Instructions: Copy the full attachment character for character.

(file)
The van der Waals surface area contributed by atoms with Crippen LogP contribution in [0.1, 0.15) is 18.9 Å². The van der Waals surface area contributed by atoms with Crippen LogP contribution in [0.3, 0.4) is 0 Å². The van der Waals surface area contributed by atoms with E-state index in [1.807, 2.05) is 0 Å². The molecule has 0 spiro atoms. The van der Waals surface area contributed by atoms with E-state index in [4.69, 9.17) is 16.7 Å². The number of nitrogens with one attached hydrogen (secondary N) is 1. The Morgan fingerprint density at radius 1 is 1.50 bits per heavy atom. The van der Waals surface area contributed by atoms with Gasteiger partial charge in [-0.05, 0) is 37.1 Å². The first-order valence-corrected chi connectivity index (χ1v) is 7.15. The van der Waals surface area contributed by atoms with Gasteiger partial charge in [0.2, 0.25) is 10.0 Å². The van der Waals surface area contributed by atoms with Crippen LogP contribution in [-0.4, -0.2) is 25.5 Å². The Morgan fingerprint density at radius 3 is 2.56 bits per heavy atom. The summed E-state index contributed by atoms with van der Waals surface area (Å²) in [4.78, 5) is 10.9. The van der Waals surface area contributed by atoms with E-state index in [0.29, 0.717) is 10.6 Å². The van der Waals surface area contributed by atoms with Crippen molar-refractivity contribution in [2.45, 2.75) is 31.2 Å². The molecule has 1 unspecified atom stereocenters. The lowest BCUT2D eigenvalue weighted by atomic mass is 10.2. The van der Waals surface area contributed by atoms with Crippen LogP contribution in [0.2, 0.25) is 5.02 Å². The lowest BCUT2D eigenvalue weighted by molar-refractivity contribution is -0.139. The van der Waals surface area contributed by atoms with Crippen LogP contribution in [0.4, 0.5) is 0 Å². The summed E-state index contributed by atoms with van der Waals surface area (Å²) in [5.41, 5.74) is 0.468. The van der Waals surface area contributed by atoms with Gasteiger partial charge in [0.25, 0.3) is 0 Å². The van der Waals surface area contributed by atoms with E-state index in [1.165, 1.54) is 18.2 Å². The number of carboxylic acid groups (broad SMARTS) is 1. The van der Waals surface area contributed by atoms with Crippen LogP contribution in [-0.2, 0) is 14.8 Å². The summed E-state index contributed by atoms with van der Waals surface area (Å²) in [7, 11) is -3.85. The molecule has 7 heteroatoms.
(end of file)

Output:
The van der Waals surface area contributed by atoms with Crippen LogP contribution in [0.1, 0.15) is 18.9 Å². The van der Waals surface area contributed by atoms with Crippen LogP contribution in [0.3, 0.4) is 0 Å². The van der Waals surface area contributed by atoms with E-state index in [1.807, 2.05) is 0 Å². The molecule has 0 spiro atoms. The van der Waals surface area contributed by atoms with E-state index in [4.69, 9.17) is 16.7 Å². The number of nitrogens with one attached hydrogen (secondary N) is 1. The Morgan fingerprint density at radius 1 is 1.50 bits per heavy atom. The van der Waals surface area contributed by atoms with Gasteiger partial charge in [-0.05, 0) is 37.1 Å². The first-order valence-corrected chi connectivity index (χ1v) is 7.15. The van der Waals surface area contributed by atoms with Gasteiger partial charge in [0.2, 0.25) is 10.0 Å². The van der Waals surface area contributed by atoms with Crippen LogP contribution in [-0.4, -0.2) is 25.5 Å². The Morgan fingerprint density at radius 3 is 2.56 bits per heavy atom. The summed E-state index contributed by atoms with van der Waals surface area (Å²) in [4.78, 5) is 10.9. The van der Waals surface area contributed by atoms with E-state index in [0.29, 0.717) is 10.6 Å². The van der Waals surface area contributed by atoms with Crippen molar-refractivity contribution in [2.45, 2.75) is 31.2 Å². The molecule has 1 unspecified atom stereocenters. The lowest BCUT2D eigenvalue weighted by atomic mass is 10.2. The van der Waals surface area contributed by atoms with Crippen LogP contribution in [0.2, 0.25) is 5.02 Å². The lowest BCUT2D eigenvalue weighted by molar-refractivity contribution is -0.139. The van der Waals surface area contributed by atoms with Crippen LogP contribution in [0.4, 0.5) is 0 Å². The summed E-state index contributed by atoms with van der Waals surface area (Å²) in [5.41, 5.74) is 0.468. The van der Waals surface area contributed by atoms with Gasteiger partial charge in [0.25, 0.3) is 0 Å². The van der Waals surface area contributed by atoms with E-state index in [1.165, 1.54) is 18.2 Å². The number of carboxylic acid groups (broad SMARTS) is 1. The van der Waals surface area contributed by atoms with Crippen LogP contribution in [-0.2, 0) is 14.8 Å². The summed E-state index contributed by atoms with van der Waals surface area (Å²) in [7, 11) is -3.85. The molecule has 7 heteroatoms.